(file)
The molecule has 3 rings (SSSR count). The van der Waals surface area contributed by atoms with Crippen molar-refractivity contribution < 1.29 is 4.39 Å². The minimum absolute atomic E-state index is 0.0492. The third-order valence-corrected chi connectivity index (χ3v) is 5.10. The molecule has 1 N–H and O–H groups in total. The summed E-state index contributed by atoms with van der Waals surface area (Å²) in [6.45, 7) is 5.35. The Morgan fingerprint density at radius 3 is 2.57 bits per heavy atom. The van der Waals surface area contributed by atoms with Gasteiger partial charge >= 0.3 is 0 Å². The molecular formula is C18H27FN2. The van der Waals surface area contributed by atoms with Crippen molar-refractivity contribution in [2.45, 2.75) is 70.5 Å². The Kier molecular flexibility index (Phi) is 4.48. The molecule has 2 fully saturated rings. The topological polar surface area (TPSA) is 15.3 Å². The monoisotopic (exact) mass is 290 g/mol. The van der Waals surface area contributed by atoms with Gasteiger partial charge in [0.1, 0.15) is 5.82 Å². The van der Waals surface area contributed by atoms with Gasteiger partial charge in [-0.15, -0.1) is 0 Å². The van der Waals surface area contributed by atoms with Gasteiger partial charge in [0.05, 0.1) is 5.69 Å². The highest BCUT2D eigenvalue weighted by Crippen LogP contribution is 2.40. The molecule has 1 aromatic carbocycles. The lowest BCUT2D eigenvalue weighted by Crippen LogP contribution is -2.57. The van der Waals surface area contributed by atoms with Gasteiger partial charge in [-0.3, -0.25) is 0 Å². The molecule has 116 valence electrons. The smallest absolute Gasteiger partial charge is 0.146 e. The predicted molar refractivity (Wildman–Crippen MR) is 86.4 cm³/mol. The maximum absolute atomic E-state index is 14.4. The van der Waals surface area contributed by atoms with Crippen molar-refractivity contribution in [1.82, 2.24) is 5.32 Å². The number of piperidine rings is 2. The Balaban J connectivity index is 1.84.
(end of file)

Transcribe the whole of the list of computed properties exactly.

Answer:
The molecule has 3 rings (SSSR count). The van der Waals surface area contributed by atoms with Crippen molar-refractivity contribution < 1.29 is 4.39 Å². The minimum absolute atomic E-state index is 0.0492. The third-order valence-corrected chi connectivity index (χ3v) is 5.10. The molecule has 1 N–H and O–H groups in total. The summed E-state index contributed by atoms with van der Waals surface area (Å²) in [6.45, 7) is 5.35. The Morgan fingerprint density at radius 3 is 2.57 bits per heavy atom. The van der Waals surface area contributed by atoms with Gasteiger partial charge >= 0.3 is 0 Å². The molecular formula is C18H27FN2. The van der Waals surface area contributed by atoms with Crippen molar-refractivity contribution in [2.45, 2.75) is 70.5 Å². The Kier molecular flexibility index (Phi) is 4.48. The molecule has 2 fully saturated rings. The topological polar surface area (TPSA) is 15.3 Å². The monoisotopic (exact) mass is 290 g/mol. The van der Waals surface area contributed by atoms with Gasteiger partial charge in [0.1, 0.15) is 5.82 Å². The van der Waals surface area contributed by atoms with Gasteiger partial charge in [-0.15, -0.1) is 0 Å². The van der Waals surface area contributed by atoms with Gasteiger partial charge in [0.05, 0.1) is 5.69 Å². The highest BCUT2D eigenvalue weighted by Crippen LogP contribution is 2.40. The molecule has 1 aromatic carbocycles. The lowest BCUT2D eigenvalue weighted by Crippen LogP contribution is -2.57. The van der Waals surface area contributed by atoms with Gasteiger partial charge in [-0.3, -0.25) is 0 Å². The molecule has 116 valence electrons. The smallest absolute Gasteiger partial charge is 0.146 e. The predicted molar refractivity (Wildman–Crippen MR) is 86.4 cm³/mol. The maximum absolute atomic E-state index is 14.4. The van der Waals surface area contributed by atoms with Crippen molar-refractivity contribution in [1.82, 2.24) is 5.32 Å². The number of piperidine rings is 2. The Balaban J connectivity index is 1.84.